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Good, bad & ugly - Your password

I have already been ranting online about passwords several times. They might be there to protect your digital assets but are also a liability. There are a lot of articles about user passwords being easily guessable. Usually they blame the user and his/her stupidity, the inability to select and remember a password. I consider this plain wrong. Most of those errors are enforced by anachronistic and bad password policies.


A good password must have two properties:

1) It has been memorized by the user
2) It is difficult to guess for a third person (even if he/she knows the user well)

But in most cases another requirement is thrown into the mix:
3) The password shell be complex (have a high entropy)

Usually the requirements take the form of a password policy like this:

  • The password must be at least 8 characters long
  • The password must contain upper- and lower-case letters
  • The password must contain a number
  • The password must contain a non-alphanumeric character

You notice anything? Yep, this policy only focuses on the third requirement. And it does so at the expense of the first requirement and (knowing human psychology) it also has a negative impact on the second requirement.

A good example (on how not to do it) was implemented by the Attorney General of Texas:

They try to specify entropy in details which is kind of ironic.


Let us take look at how the security of password can be compromised:
  1. The input of the password has been observed (by eavesdropping, key-loggers or by the ordinary Mark 1 Eyeball)
  2. The password has been re-used by the user in a different context where the attacker has access to it
  3. The attacker gained access to the encrypted storage of password and managed to extract it from there
  4. The password has been guessed by the attacker
How does having a complex password help you against these attacks?
  • In case of an attacker observing the user entering the password, no complexity will help. Rather the contrary, a password with mixed upper/lower-case, numbers and special characters is entered at a significantly slower pace. This helps an attacker observing the password by good old-fashioned peeking.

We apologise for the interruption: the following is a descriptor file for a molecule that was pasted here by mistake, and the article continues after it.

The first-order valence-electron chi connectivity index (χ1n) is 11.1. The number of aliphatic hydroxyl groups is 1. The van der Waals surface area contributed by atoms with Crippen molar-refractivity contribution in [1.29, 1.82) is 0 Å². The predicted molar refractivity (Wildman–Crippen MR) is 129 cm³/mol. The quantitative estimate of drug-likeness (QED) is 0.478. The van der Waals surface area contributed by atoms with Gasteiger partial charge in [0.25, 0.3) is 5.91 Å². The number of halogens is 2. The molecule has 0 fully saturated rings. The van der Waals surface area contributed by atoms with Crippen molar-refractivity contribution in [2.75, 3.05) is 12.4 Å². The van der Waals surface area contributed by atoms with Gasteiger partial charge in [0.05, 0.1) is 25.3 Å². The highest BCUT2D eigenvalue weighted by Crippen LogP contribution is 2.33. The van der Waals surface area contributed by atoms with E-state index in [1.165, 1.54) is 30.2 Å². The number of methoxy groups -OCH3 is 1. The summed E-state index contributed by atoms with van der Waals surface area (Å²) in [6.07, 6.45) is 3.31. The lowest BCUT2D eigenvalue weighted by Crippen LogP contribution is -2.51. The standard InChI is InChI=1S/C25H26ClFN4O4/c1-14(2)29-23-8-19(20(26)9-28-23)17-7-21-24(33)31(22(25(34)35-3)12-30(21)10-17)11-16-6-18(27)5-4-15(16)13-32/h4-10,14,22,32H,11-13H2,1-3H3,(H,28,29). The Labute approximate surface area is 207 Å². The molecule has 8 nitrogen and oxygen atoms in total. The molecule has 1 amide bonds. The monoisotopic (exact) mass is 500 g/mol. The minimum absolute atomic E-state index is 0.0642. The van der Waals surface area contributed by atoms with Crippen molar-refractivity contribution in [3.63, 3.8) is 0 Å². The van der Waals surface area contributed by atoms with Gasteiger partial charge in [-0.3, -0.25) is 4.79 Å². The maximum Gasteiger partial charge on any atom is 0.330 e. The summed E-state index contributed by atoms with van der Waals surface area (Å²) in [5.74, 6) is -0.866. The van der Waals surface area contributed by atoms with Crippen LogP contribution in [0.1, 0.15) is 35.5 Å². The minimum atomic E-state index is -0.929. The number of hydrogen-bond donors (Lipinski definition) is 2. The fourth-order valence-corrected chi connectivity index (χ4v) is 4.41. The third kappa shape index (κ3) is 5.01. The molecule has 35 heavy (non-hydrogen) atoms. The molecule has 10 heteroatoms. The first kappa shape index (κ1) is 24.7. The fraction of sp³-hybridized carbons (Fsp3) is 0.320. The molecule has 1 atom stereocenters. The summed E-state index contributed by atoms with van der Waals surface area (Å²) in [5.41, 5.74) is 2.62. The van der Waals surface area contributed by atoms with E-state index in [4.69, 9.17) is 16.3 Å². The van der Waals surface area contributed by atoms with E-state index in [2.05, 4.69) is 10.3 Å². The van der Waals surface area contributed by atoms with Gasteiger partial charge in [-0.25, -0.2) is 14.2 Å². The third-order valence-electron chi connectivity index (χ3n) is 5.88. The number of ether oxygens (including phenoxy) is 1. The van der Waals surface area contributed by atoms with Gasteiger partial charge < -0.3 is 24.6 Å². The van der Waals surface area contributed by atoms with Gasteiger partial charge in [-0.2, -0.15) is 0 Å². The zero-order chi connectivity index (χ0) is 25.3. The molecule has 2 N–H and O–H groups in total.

• If the password is known to the attacker from the use in a different context, the complexity is no help either. Knowing the psychological side, cryptic passwords are rather compound the problem. Once a user has found a password that fits the typical policy, he tends to use it wherever such a password policy is in place and therefor increases the chances of an attacker to use a known password of the user in a different context.
  • In case of access to the encrypted password store, the complexity clearly helps to hamper the attacker (if the password is encrypted properly).
  • One would expect that password policy should help making a password un-guessable for a third person. From my personal observation the contrary is true. Under the watchful eye of a password policy they tend to stick to first names, upper-casing the first or last letter, replacing characters by similar looking special characters or numbers and/or adding numbers at the end (like birthdays).
Summary: Only in one attack scenario choosing a complex password helps, in all other scenarios it does not have any or even a negative impact. So let us look at this scenario a bit more detailed.


To decrypt the password of a user, the attacker has first to have access to the password storage. At which point the first and most critical security failure has already occurred. And the user had nothing to do with it.